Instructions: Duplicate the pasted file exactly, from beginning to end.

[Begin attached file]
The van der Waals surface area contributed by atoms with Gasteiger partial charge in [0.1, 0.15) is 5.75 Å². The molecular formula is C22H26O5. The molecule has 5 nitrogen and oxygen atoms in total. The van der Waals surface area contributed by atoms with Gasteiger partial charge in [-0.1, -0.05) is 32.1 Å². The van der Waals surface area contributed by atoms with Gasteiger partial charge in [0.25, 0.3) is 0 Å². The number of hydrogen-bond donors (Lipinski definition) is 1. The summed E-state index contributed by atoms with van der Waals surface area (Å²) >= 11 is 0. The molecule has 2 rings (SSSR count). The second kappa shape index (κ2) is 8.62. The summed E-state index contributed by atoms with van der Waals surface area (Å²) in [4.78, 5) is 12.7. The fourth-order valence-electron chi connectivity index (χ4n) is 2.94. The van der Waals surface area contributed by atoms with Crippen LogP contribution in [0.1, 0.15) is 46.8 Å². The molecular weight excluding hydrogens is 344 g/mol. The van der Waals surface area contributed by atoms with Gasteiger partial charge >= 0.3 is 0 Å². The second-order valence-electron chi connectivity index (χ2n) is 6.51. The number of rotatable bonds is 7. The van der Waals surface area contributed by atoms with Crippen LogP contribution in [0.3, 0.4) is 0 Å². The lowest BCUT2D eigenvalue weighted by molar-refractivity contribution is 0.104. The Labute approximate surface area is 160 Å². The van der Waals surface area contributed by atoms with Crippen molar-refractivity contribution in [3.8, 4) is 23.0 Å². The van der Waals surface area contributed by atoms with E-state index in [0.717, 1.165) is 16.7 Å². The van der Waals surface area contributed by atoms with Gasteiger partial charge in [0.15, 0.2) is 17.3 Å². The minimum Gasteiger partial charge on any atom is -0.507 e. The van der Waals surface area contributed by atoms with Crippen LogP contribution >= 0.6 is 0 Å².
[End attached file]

The van der Waals surface area contributed by atoms with Gasteiger partial charge in [0.1, 0.15) is 5.75 Å². The molecular formula is C22H26O5. The molecule has 5 nitrogen and oxygen atoms in total. The van der Waals surface area contributed by atoms with Gasteiger partial charge in [-0.1, -0.05) is 32.1 Å². The van der Waals surface area contributed by atoms with Gasteiger partial charge in [0.25, 0.3) is 0 Å². The number of hydrogen-bond donors (Lipinski definition) is 1. The summed E-state index contributed by atoms with van der Waals surface area (Å²) >= 11 is 0. The molecule has 2 rings (SSSR count). The second kappa shape index (κ2) is 8.62. The summed E-state index contributed by atoms with van der Waals surface area (Å²) in [4.78, 5) is 12.7. The fourth-order valence-electron chi connectivity index (χ4n) is 2.94. The van der Waals surface area contributed by atoms with Crippen LogP contribution in [0.1, 0.15) is 46.8 Å². The molecular weight excluding hydrogens is 344 g/mol. The van der Waals surface area contributed by atoms with Gasteiger partial charge >= 0.3 is 0 Å². The second-order valence-electron chi connectivity index (χ2n) is 6.51. The number of rotatable bonds is 7. The van der Waals surface area contributed by atoms with Crippen LogP contribution in [0.3, 0.4) is 0 Å². The lowest BCUT2D eigenvalue weighted by molar-refractivity contribution is 0.104. The Labute approximate surface area is 160 Å². The van der Waals surface area contributed by atoms with Crippen molar-refractivity contribution in [3.8, 4) is 23.0 Å². The van der Waals surface area contributed by atoms with E-state index in [0.717, 1.165) is 16.7 Å². The van der Waals surface area contributed by atoms with Gasteiger partial charge in [0.15, 0.2) is 17.3 Å². The minimum Gasteiger partial charge on any atom is -0.507 e. The van der Waals surface area contributed by atoms with Crippen LogP contribution >= 0.6 is 0 Å².